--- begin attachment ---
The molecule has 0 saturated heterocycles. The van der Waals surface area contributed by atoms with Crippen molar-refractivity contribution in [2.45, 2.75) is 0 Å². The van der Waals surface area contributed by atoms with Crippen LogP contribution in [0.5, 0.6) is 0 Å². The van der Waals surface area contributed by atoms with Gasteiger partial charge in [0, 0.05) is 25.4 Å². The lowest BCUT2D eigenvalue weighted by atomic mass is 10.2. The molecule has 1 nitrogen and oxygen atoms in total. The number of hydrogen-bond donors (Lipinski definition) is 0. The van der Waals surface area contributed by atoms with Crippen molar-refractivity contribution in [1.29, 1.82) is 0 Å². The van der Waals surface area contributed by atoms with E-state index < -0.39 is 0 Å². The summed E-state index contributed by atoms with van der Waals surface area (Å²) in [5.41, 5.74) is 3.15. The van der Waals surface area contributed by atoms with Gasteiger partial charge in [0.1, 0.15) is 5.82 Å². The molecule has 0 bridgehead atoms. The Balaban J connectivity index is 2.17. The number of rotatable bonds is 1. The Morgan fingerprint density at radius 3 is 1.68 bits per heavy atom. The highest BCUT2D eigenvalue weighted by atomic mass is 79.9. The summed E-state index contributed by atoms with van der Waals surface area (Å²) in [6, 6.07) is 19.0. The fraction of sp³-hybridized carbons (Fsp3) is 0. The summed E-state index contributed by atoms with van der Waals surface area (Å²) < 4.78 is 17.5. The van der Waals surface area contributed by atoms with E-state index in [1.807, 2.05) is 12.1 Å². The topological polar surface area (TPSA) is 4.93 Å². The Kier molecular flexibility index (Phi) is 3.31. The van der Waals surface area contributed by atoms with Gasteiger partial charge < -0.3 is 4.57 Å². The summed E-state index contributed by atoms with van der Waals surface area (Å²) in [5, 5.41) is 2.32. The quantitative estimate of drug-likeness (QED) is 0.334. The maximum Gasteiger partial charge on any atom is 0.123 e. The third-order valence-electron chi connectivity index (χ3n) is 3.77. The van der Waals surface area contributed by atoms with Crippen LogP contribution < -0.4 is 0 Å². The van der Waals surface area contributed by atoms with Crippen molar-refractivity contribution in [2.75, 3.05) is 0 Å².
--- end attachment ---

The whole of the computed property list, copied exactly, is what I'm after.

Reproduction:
The molecule has 0 saturated heterocycles. The van der Waals surface area contributed by atoms with Crippen molar-refractivity contribution in [2.45, 2.75) is 0 Å². The van der Waals surface area contributed by atoms with Crippen LogP contribution in [0.5, 0.6) is 0 Å². The van der Waals surface area contributed by atoms with Gasteiger partial charge in [0, 0.05) is 25.4 Å². The lowest BCUT2D eigenvalue weighted by atomic mass is 10.2. The molecule has 1 nitrogen and oxygen atoms in total. The number of hydrogen-bond donors (Lipinski definition) is 0. The van der Waals surface area contributed by atoms with Crippen molar-refractivity contribution in [1.29, 1.82) is 0 Å². The van der Waals surface area contributed by atoms with E-state index < -0.39 is 0 Å². The summed E-state index contributed by atoms with van der Waals surface area (Å²) in [5.41, 5.74) is 3.15. The van der Waals surface area contributed by atoms with Gasteiger partial charge in [0.1, 0.15) is 5.82 Å². The molecule has 0 bridgehead atoms. The Balaban J connectivity index is 2.17. The number of rotatable bonds is 1. The Morgan fingerprint density at radius 3 is 1.68 bits per heavy atom. The highest BCUT2D eigenvalue weighted by atomic mass is 79.9. The summed E-state index contributed by atoms with van der Waals surface area (Å²) in [6, 6.07) is 19.0. The fraction of sp³-hybridized carbons (Fsp3) is 0. The summed E-state index contributed by atoms with van der Waals surface area (Å²) < 4.78 is 17.5. The van der Waals surface area contributed by atoms with E-state index in [1.807, 2.05) is 12.1 Å². The topological polar surface area (TPSA) is 4.93 Å². The Kier molecular flexibility index (Phi) is 3.31. The van der Waals surface area contributed by atoms with Gasteiger partial charge < -0.3 is 4.57 Å². The summed E-state index contributed by atoms with van der Waals surface area (Å²) in [5, 5.41) is 2.32. The quantitative estimate of drug-likeness (QED) is 0.334. The maximum Gasteiger partial charge on any atom is 0.123 e. The third-order valence-electron chi connectivity index (χ3n) is 3.77. The van der Waals surface area contributed by atoms with Crippen LogP contribution < -0.4 is 0 Å². The van der Waals surface area contributed by atoms with Crippen molar-refractivity contribution in [2.75, 3.05) is 0 Å².